In the last few decades, Christian development has grown so rapidly in some quarters it is almost synonymous with mission. Earlier this year Dr. Todd Johnson led a residency study on religion and development in Chiang Mai, Thailand. Dr. Johnson was assisted by CGCM student associate Eva Pascal. The residency study is part of the World Christianity Doctor of Ministry program through the Gordon Conwell Theological Seminary.
The team of teachers and D.Min. students spent an intense and rewarding two weeks visiting over 20 non-governmental and faith-based organizations in various parts of northern Thailand. These NGOs and FBOs were selected for the range of scale, religious affiliations, and the variety of social, political and environmental issues they addressed. They also included large scale international organizations like ADRA, and local projects like Hope Home, a small house for disabled children. Many of the organizations focused on the challenges facing minority people (called Hill-Tribes) in the areas of education, sexual exploitation, health care, and land rights. Students were able to see first-hand not only some of the central challenges in the region, but how organizations have stepped up to address them, and how faith-based organizations work to integrate mission into their work. The residency was such an overall success that another residency in Thailand on religion and development is in the works for the next residency cohort.
Despite distress about mainline decline and the rise of the “Nones”, church planting in North America is booming. According Warren Bird and Ed Stetzer, these new church starts are even outpacing closures. This presentation will discuss the patterns in mission and spirituality among new churches started in Seattle, Washington since 2001. As the largest city in a region distinctive for its weak religious institutions and a preponderance of “Nones”—Seattle is near the front of national “post-Christian” trends. As such, missiologists and practioners interested in the North American context can learn much from the forms of ecclesial mission and spirituality taking root in Seattle soil. Analysis of surveys from more than half of the 100+ new Seattle churches has revealed four dominant patterns in spirituality, eight salient mission priorities, five key identity features, and four paradigmatic combinations of these which serve to lay out the diverse field and invite missiological imagination.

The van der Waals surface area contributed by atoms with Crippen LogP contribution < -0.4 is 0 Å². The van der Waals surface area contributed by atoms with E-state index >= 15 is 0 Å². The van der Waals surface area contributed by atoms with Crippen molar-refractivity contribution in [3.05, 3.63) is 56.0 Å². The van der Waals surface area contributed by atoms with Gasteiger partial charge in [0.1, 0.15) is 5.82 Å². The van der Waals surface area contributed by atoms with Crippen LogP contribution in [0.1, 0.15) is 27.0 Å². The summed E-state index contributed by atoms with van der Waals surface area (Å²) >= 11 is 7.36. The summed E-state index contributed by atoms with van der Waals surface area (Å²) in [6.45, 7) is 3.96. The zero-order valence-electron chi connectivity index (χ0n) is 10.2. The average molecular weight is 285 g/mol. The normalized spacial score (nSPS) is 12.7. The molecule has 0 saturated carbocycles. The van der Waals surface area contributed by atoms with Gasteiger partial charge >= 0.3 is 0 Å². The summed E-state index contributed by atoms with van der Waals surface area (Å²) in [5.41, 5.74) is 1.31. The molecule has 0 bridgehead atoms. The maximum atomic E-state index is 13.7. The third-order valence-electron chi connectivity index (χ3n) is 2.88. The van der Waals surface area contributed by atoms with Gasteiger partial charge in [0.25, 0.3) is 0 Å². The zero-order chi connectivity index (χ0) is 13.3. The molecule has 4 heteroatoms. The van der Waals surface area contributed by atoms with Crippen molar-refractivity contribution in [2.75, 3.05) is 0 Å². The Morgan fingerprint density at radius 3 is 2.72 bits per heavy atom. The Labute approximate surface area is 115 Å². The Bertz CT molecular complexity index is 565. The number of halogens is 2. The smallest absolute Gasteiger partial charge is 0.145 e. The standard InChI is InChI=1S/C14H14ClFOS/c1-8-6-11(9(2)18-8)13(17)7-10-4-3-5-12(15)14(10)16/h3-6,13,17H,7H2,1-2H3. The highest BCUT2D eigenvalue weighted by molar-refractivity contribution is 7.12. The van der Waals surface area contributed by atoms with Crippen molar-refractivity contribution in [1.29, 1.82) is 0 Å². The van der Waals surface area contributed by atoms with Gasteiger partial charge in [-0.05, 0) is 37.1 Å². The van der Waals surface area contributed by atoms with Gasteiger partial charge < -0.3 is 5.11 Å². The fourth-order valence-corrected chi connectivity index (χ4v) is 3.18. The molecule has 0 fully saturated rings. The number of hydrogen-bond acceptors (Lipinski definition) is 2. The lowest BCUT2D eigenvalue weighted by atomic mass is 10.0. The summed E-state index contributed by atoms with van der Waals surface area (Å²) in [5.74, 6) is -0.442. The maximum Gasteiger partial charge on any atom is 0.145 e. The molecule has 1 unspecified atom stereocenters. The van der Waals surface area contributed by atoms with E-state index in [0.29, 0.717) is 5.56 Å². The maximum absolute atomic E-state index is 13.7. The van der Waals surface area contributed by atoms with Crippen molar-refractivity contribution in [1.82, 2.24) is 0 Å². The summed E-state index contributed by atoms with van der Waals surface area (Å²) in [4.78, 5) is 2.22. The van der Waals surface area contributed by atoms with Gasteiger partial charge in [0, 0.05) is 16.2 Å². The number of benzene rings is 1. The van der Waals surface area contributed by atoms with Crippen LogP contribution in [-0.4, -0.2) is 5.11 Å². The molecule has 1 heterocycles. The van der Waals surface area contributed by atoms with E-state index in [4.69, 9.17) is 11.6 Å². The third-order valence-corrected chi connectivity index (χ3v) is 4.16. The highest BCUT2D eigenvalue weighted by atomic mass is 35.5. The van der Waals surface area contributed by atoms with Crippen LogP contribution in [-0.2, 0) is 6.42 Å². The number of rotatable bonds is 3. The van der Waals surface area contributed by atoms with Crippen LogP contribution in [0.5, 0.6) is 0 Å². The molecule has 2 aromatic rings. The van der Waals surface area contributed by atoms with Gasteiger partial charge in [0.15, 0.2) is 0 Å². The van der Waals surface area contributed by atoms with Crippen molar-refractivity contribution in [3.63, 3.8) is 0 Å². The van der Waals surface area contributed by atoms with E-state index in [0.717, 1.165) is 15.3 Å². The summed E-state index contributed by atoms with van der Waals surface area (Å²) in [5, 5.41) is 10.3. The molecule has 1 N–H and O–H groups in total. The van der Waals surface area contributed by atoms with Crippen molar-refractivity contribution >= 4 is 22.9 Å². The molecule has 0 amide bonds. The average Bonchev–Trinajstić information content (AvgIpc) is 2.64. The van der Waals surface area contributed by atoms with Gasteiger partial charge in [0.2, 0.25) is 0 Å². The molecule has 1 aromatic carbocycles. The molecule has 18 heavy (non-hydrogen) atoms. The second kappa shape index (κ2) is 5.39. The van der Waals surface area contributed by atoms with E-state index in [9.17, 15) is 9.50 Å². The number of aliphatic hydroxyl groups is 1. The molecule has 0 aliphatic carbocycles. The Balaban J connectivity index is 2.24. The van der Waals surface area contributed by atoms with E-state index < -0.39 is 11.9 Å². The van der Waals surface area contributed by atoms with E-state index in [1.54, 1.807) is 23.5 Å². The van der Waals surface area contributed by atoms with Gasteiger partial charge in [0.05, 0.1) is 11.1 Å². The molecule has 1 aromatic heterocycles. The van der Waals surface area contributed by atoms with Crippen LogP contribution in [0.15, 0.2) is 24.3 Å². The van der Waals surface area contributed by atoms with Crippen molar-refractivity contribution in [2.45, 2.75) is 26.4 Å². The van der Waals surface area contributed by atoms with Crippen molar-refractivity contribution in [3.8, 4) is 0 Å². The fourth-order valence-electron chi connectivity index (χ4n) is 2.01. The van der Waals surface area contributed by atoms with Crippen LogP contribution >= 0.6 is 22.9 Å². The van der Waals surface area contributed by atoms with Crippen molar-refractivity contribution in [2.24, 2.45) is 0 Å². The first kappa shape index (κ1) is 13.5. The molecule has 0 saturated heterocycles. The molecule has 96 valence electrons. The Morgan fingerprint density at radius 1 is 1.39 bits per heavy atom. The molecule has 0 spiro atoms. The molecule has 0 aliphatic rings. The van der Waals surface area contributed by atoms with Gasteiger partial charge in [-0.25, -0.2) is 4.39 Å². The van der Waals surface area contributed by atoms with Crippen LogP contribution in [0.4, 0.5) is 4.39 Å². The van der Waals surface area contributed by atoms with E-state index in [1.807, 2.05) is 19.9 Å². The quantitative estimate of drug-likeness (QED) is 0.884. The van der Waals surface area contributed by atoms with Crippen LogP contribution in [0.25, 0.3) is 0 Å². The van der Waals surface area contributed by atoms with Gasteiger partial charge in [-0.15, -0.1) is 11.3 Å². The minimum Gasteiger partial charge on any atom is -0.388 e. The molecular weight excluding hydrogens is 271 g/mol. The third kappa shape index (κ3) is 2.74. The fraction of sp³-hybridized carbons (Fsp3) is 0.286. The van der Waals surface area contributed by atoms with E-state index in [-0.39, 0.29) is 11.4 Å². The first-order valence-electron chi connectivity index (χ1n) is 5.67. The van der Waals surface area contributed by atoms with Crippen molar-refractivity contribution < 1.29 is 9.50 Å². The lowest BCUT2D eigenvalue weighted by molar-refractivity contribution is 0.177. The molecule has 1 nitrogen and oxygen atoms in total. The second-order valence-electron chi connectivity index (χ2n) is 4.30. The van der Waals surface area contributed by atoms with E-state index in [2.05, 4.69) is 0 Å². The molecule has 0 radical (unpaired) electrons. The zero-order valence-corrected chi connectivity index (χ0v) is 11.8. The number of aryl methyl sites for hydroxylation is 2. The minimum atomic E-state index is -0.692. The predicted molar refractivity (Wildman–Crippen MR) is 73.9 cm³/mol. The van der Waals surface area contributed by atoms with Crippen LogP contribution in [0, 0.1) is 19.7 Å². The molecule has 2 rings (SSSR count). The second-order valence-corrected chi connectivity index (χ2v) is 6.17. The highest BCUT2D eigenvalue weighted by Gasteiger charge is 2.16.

CGCM Student associate Christopher B. James presented these findings at the annual meeting of the American Society of Missiology in St. Paul, Minnesota. His presentation was titled “Patterns in Mission and Spirituality Among New Churches in Seattle” and highlights some of the early findings of his dissertation research.
You can learn more about his research by reading “Ecclesial Pioneers in the Pacific Northwest“, published online via Christ & Cascadia, a new online journal for practical and theological engagement with Cascadian culture and ministry. You can also explore his research site (www.newseattlechurches.com) which features a map of new churches and follow the project on Twitter (www.twitter.com/newSEAchurches).
Christopher B. James is a PhD Candidate in Practical Theology at Boston University School of Theology with training from Fuller Theological Seminary, Wheaton College, and the Renovaré Institute. You can connect with Christopher and explore his work via Academia, www.jesusdust.com, and @chrisbjames.
Alumnus Dr. Amos Yong has been appointed as the new Director of the Center for Missiological Research and Professor of Theology and Mission at Fuller’s School for Intercultural Studies. In his new role, he will also direct the School of Intercultural Studies’ PhD program. You can read more about this exciting new appointment on Fuller’s news-site.